The secret of the AMD 6900’s second switch

Forget NDA’s, we never liked them anyway

ATI Radeon logoAT SEMIACCURATE WE never met an NDA we did like and most sites seem to ignore them on a whim to whore views, so now seems as good a time as any to violate a few about the AMD 6900 series. We don’t want to feel like loners. Some of the card’s secrets have leaked by now, but the biggest one, the second switch, hasn’t even made the speculation circuit yet.

Our excuse for violating the NDA is simple, I had Thai food for dinner, and it didn’t agree with me. Between that and running out of ice cream, I was downright peeved, so fsck the man! Here is the NDA busting secret of the second switch on the 6900 series GPUs.

As everyone out there knows, the first switch changes the color of the LEDs in the fan. You can set it to a single color or have it cycle through 7 colors. You just need to toggle the color or colors with that switch within 25 seconds of power up. Colors are input in binary RGB-32 format.

The second switch itself is cleverly hidden on the back of the card, and you can see it is tiny and almost unnoticeable. It measures a mere 2.5 inches in length by just over an inch in height, and it is cleverly camouflaged against the black back plate. Most people missed it in the pictures, but if you know what to look for, you can spot it quite easily.

6900 second switch

Look closely, you can see it to the left of the GPU

What does it do? Easy enough, it swaps the shader count. The ‘normal’ count is 1920 for a 205W 6970 card, and the switch opens up the full force of all 2520 shaders. The reason this switch is set to ‘low’ is that between the clock speed advances, 730MHz/1920 shaders to 920MHz/2520 shaders, it blows the card through the 300W cap for PCIe cards.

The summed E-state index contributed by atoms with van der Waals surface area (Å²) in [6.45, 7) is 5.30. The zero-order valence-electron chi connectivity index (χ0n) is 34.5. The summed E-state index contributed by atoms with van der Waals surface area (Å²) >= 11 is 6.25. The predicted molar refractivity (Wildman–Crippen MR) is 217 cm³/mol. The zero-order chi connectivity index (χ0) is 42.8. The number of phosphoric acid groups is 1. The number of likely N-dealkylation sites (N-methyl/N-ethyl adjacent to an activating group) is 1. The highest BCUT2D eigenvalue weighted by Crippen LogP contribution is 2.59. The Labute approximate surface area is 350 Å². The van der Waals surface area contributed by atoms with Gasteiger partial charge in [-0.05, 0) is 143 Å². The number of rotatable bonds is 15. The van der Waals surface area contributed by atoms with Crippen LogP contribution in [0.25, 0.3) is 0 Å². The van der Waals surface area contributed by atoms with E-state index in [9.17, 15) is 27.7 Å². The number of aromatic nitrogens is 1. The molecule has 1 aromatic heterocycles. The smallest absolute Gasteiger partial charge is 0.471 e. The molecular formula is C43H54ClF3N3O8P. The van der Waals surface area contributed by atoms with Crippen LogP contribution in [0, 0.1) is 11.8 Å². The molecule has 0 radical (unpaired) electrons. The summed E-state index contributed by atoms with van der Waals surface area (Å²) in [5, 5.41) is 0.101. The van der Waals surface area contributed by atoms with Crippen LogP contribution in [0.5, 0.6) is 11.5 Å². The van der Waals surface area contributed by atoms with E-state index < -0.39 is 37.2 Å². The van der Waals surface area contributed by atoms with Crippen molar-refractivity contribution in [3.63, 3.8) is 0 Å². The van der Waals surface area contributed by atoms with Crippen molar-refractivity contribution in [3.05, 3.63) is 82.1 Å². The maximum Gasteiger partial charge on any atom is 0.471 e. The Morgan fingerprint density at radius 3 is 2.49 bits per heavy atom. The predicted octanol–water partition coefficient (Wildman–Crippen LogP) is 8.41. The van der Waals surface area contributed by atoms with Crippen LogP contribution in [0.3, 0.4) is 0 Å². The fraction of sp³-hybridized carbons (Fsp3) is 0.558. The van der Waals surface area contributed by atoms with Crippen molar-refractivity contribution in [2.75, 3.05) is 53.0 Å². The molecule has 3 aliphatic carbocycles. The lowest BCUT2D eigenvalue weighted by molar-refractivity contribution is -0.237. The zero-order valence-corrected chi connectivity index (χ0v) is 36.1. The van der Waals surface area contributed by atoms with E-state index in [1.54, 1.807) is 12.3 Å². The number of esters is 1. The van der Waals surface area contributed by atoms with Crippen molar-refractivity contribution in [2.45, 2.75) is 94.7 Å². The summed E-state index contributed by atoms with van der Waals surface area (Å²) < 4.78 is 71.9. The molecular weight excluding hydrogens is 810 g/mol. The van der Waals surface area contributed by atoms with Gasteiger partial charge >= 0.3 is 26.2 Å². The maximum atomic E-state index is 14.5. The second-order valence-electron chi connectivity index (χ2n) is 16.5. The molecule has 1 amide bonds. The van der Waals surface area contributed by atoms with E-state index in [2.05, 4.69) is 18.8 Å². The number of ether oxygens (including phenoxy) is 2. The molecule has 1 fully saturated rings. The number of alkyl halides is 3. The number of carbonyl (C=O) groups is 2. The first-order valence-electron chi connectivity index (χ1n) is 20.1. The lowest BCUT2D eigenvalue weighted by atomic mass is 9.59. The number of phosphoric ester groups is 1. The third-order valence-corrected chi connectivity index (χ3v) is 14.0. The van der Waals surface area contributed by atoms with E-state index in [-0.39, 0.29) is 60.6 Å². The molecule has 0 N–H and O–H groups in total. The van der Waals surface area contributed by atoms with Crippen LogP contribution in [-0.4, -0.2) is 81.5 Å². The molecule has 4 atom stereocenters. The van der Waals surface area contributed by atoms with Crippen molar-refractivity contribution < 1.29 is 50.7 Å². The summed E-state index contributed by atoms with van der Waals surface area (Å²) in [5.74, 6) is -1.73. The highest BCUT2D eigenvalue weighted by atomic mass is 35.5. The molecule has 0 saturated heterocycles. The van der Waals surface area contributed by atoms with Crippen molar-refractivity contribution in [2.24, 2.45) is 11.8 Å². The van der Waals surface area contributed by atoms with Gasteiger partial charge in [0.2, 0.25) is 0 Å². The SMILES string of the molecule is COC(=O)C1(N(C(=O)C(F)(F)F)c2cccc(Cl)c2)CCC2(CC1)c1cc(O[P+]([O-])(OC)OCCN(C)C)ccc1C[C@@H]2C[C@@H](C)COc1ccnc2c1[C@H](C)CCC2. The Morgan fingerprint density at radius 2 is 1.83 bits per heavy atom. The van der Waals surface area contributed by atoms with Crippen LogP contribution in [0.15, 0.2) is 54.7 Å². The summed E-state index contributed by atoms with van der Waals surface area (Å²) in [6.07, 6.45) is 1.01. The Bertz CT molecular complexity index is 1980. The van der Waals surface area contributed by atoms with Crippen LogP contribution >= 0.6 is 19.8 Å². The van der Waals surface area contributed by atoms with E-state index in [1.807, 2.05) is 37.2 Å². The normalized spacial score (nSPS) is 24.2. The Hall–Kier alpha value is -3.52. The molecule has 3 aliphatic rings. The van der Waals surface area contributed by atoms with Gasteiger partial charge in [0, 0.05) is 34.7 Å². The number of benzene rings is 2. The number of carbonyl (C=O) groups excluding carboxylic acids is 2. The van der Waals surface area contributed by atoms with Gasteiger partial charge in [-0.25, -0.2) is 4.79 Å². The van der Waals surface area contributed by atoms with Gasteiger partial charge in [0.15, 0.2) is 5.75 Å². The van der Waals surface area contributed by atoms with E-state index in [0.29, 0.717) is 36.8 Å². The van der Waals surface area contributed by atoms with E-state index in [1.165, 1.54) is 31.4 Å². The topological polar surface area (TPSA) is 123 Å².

This switch is an elegant way of going from sub-GTX570 performance to way way way over GTX580 performance, and still getting PCIe certification. Very slick guys, well done. If you don’t have the right drivers though, the switch does basically nothing, which is why those who bough the card retail haven’t seen the results they think they should get.

One last bit of NDA bursting, our tester Max Cowgill was asked about what flavor the card was. From his ice fortress, basically the snowbank where his VW Rabbit pickup got stuck in the weekend’s blizzard, replied, “Cherry with licorice stripes”. We concur, as do our ‘reliable’ sources.S|A

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Update: Typ0 – 5970 -> 6970

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Charlie Demerjian

Roving engine of chaos and snide remarks at SemiAccurate
Charlie Demerjian is the founder of Stone Arch Networking Services and is a technology news site; addressing hardware design, software selection, customization, securing and maintenance, with over one million views per month. He is a technologist and analyst specializing in semiconductors, system and network architecture. As head writer of, he regularly advises writers, analysts, and industry executives on technical matters and long lead industry trends. Charlie is also available through Guidepoint and Mosaic. FullyAccurate